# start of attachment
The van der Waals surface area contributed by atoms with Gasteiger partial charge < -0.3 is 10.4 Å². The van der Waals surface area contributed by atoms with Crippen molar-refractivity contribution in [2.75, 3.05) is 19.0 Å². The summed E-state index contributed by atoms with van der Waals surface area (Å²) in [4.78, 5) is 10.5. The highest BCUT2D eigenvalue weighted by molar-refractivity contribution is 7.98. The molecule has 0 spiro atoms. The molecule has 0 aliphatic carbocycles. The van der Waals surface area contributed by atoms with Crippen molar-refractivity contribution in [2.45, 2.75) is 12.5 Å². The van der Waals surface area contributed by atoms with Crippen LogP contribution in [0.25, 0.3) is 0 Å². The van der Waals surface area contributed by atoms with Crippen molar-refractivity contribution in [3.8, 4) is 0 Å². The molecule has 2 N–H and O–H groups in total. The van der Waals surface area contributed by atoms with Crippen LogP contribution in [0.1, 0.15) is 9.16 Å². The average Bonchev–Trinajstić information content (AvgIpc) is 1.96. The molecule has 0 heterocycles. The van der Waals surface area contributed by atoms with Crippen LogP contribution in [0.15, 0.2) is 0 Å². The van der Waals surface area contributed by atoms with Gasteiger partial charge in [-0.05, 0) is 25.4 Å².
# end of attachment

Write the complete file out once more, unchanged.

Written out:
The van der Waals surface area contributed by atoms with Gasteiger partial charge < -0.3 is 10.4 Å². The van der Waals surface area contributed by atoms with Crippen molar-refractivity contribution in [2.75, 3.05) is 19.0 Å². The summed E-state index contributed by atoms with van der Waals surface area (Å²) in [4.78, 5) is 10.5. The highest BCUT2D eigenvalue weighted by molar-refractivity contribution is 7.98. The molecule has 0 spiro atoms. The molecule has 0 aliphatic carbocycles. The van der Waals surface area contributed by atoms with Crippen molar-refractivity contribution in [2.45, 2.75) is 12.5 Å². The van der Waals surface area contributed by atoms with Crippen LogP contribution in [0.25, 0.3) is 0 Å². The van der Waals surface area contributed by atoms with Crippen molar-refractivity contribution in [3.8, 4) is 0 Å². The molecule has 2 N–H and O–H groups in total. The van der Waals surface area contributed by atoms with Crippen LogP contribution in [0.1, 0.15) is 9.16 Å². The average Bonchev–Trinajstić information content (AvgIpc) is 1.96. The molecule has 0 heterocycles. The van der Waals surface area contributed by atoms with Crippen LogP contribution in [0.15, 0.2) is 0 Å². The van der Waals surface area contributed by atoms with Gasteiger partial charge in [-0.05, 0) is 25.4 Å².